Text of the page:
|2||Economic Planning Unit ( Social Service Section )||State Economic Planning Unit|
|3||Implementation Coordination Unit (ICU), Prime Minister Office||State Development Office|
|4||Ministry of Women, Family and Community Development||Department of Social Welfare|
|5||State Economic Planning Unit||Local Authority (related Local Authority)|
|6||Local Authority(related Local Authority)||SIA expert/related - Malaysia Social Impact Assessment (MSIA)|
|7||PLAN Malaysia (related State)||SIA expert/related – Malaysia Institute of Planner (MIP)|
|8||SIA expert/related - Malaysia Social Impact Assessment (MSIA)||SIA expert/related – Academician|
|9||SIA expert/related – Malaysia Institute of Planner (MIP)|
|10||SIA expert/related – Academician|
|1||Federal Level – Ministries & Agencies (related)||Federal Level – Ministries & Agencies (related)|
|2||State or Local Authority Level (related)||State or Local Authority Level (related)|
|3||PLAN Malaysia – appointed member||PLAN Malaysia – appointed member|
|4||Non-Governmental Organisation (related)||Non-Governmental Organisation (related)|
SIA Evaluation Panel in Malaysia
SIA Evaluation Panel Responsibilities:-
To give approval for SIA report, either – approved or approved with condition or reject;
To give their input which to enhance SIA report presented;
To ensure that SIA report meets Manual for SIA of Project Development, 2nd edition; and
To ensure that Social Impact Management Plan (SIMP) is comprehensive and effective.
Who is qualified to prepare SIA in Malaysia?
Figure 3Approval Procedure for Category
Figure 4Approval Procedure for Category
Only for individual who is:-
Registered as chartered Malaysia Institute of Planner (MIP), Corporate Member; AND
Registered as chartered Lembaga Perancang Bandar Malaysai (LPBM), corporate member; AND
Registered as Professional Malaysia Social Impact Assessment (MSIA) member.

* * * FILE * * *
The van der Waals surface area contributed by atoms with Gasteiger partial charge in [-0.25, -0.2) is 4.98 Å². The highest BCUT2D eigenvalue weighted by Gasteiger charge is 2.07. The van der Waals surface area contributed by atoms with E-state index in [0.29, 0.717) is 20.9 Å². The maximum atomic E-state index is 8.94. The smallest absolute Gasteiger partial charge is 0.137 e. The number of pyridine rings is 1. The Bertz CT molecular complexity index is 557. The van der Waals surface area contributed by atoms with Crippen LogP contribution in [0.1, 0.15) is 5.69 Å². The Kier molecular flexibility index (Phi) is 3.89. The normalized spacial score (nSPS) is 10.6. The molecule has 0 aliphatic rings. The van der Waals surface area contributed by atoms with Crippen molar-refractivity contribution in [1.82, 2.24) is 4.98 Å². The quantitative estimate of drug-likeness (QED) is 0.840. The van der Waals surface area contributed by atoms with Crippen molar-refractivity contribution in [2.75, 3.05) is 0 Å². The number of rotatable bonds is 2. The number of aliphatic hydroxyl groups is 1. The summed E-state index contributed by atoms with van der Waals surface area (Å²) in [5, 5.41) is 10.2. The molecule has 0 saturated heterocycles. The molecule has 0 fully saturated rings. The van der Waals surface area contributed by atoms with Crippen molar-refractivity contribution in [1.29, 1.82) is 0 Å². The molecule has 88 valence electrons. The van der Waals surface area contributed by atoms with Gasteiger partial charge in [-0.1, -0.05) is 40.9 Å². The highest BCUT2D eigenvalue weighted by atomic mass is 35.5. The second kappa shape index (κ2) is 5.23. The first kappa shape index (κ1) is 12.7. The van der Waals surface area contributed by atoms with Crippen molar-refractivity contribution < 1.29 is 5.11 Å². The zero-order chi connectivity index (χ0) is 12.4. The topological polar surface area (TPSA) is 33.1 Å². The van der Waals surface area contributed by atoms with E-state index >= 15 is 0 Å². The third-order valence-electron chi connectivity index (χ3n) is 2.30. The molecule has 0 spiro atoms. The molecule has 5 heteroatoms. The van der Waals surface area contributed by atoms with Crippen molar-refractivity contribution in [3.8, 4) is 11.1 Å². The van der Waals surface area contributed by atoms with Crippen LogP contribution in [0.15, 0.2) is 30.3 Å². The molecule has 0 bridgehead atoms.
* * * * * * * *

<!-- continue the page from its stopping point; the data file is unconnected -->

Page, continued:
Background of MSIA
MSIA established in year 2005 with 47 ordinary members, 22 student’s members and 9 committee members. There are three categories of members in MSIA which are:-
A member accepted by the Committee and subject to stringent screening of his/her professional capabilities in carrying out SIA studies.
An individual who recognized qualifications to SIA in the disciplines of Social Science; Land use & Natural Resource Planning & Humanities; or/and any other relevant course that is accepted by the committee.
An individual who has satisfied the requirements of membership and is a student at the time of joining membership.
To set a standard duration for SIA preparation;
To set a standard scale of fee:
To proposed SIA as a syllabus or subject in University especially to those related field/faculty/school/kuliyyah;
To set SIA manual for Development Plan;
To ensure that all State and Local Authorities are expert and qualified to sit at the related position.
The significance of SIA in development impact studies cannot be deprived of. SIA is predicted on the notion that decision-makers should understand the consequences of their decisions before they act, and that the people affected will not only be apprised of the effects, but have the opportunity to participate in designing their future. The guidelines and principles presented herein are designed to assist agencies or individual to have better view on SIA implementation & development in Malaysia. If a well-prepared SIA is integrated into the decision-making process, better decisions will result.
The author would like to thank Bahagian Penyelidikan & Pembangunan PLAN Malaysia & TPr. Saiful Azman (representative from MIP, MSIA) for the information and knowledge sharing.